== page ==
Osseous (Bone) Surgery

Much like a turtleneck tightly encircling your neck, your bone and gum tissue should fit snugly around your teeth. When you have periodontal disease, supporting tissue and bone around the teeth are destroyed and pockets develop.

Over time these pockets become deeper and create more room for bacterial plaque to form and invade under the gum. This results in further bone and tissue loss around the teeth and can eventually lead to tooth loss. Deep periodontal pockets cannot be adequately cleaned with daily home care.

Osseous surgery is recommended when the bone supporting your teeth has been destroyed. It is generally prescribed in cases that have not responded to nonsurgical treatment such as scaling and root planing.

Osseous surgery is a traditional procedure that eliminates gum pockets by trimming away the infected gum tissue and diseased bone. The result is a healthier environment that promotes long-term maintenance and arrests the progression of periodontal disease.

The procedure can be performed on one section of the mouth or for all diseased areas of the mouth at the same time. However, spreading out the surgical treatment of various areas in your mouth over a longer period of time is not desirable.

This would be similar to only raking one-quarter of a leaf-covered yard in the fall. The wind would spread out the leaves over the section you have already raked and undo your hard work. Similarly, bacteria from untreated parts of your mouth can re-infect the treated areas.

Osseous surgery is performed to gain access to the diseased root and bone area, remove bacteria and infected gums, reduce pocketing, and set the stage for periodontal health. The gum and jawbone are reshaped so that the gum tissue can adhere strongly to your teeth, allowing both you and your dental professionals to more effectively and completely remove plaque.

During the procedure the pockets are reduced or eliminated by moving the gum closer to the bone. As a consequence, the tooth may appear longer and the spaces between the teeth may be larger.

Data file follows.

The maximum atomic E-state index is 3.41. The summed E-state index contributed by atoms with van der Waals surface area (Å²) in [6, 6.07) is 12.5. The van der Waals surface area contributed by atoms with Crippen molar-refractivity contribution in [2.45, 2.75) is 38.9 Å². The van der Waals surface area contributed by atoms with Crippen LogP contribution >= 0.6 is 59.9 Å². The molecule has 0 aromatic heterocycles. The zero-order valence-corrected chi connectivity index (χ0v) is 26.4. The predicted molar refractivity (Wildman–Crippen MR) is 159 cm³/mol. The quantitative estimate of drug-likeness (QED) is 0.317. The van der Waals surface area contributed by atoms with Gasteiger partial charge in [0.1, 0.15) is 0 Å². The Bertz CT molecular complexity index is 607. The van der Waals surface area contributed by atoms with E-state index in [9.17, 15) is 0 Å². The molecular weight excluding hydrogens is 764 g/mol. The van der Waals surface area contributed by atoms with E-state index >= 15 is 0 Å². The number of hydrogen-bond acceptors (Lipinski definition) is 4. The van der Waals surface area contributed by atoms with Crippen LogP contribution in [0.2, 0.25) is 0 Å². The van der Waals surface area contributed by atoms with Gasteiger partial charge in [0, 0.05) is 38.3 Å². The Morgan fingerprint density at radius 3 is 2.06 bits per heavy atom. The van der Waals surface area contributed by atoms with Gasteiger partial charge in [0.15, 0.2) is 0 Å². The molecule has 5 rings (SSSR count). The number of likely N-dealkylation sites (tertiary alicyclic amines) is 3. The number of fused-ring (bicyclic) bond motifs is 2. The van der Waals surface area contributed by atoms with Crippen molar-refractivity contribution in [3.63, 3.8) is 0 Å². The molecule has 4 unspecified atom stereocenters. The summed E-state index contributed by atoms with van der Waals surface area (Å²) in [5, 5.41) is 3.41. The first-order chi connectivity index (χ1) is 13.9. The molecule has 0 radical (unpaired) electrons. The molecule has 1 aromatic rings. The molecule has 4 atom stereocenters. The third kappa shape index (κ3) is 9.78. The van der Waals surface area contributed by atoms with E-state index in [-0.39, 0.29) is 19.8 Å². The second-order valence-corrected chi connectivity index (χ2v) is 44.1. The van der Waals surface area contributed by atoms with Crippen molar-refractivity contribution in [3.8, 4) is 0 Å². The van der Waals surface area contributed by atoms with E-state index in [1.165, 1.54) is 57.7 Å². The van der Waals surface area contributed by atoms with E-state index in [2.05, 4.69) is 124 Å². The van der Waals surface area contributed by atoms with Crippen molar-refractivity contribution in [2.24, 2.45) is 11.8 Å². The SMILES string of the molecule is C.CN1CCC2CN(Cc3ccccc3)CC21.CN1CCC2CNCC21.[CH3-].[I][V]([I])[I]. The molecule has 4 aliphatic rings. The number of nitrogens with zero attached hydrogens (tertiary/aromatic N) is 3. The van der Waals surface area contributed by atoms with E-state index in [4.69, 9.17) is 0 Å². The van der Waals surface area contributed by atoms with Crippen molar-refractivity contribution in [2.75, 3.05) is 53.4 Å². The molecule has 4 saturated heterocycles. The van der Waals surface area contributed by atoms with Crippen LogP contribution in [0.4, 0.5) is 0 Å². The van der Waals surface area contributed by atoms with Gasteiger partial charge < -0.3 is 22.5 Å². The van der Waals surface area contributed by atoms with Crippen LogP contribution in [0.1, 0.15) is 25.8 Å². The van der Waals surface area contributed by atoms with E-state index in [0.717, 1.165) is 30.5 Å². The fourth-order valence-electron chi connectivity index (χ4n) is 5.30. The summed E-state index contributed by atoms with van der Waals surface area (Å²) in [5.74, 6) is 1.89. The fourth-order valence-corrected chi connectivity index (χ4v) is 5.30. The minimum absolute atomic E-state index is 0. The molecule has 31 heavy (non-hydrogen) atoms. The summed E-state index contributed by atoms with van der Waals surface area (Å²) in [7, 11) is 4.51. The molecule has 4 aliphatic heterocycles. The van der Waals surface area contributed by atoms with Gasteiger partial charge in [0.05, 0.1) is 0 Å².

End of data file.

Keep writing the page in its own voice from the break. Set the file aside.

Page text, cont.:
Some temperature sensitivity is common after osseous surgery, but it typically lessens over time. During the healing period, you may find a sensitivity toothpaste to be helpful. For teeth in the front of the mouth, other treatment options may be considered depending on how much gum tissue is exposed (Smile Line).

As with any periodontal treatment, a lifelong commitment to regular professional care and maintenance is essential for a long-lasting successful outcome.


A combination of reducing pocket depth and eliminating existing bacteria is essential to preventing damage caused by the progression of periodontal disease. Eliminating bacteria alone may not be sufficient to arrest the disease process.

Reduced pockets paired with effective daily oral hygiene and professional maintenance care increase your chances of keeping your natural teeth and decrease the likelihood of serious systemic health problems associated with periodontal disease.

Diagram of a tooth with mild periodontitis
Mild Periodontitis
Diagram of a tooth with moderate to advanced periodontitis
Moderate to Advanced Periodontitis

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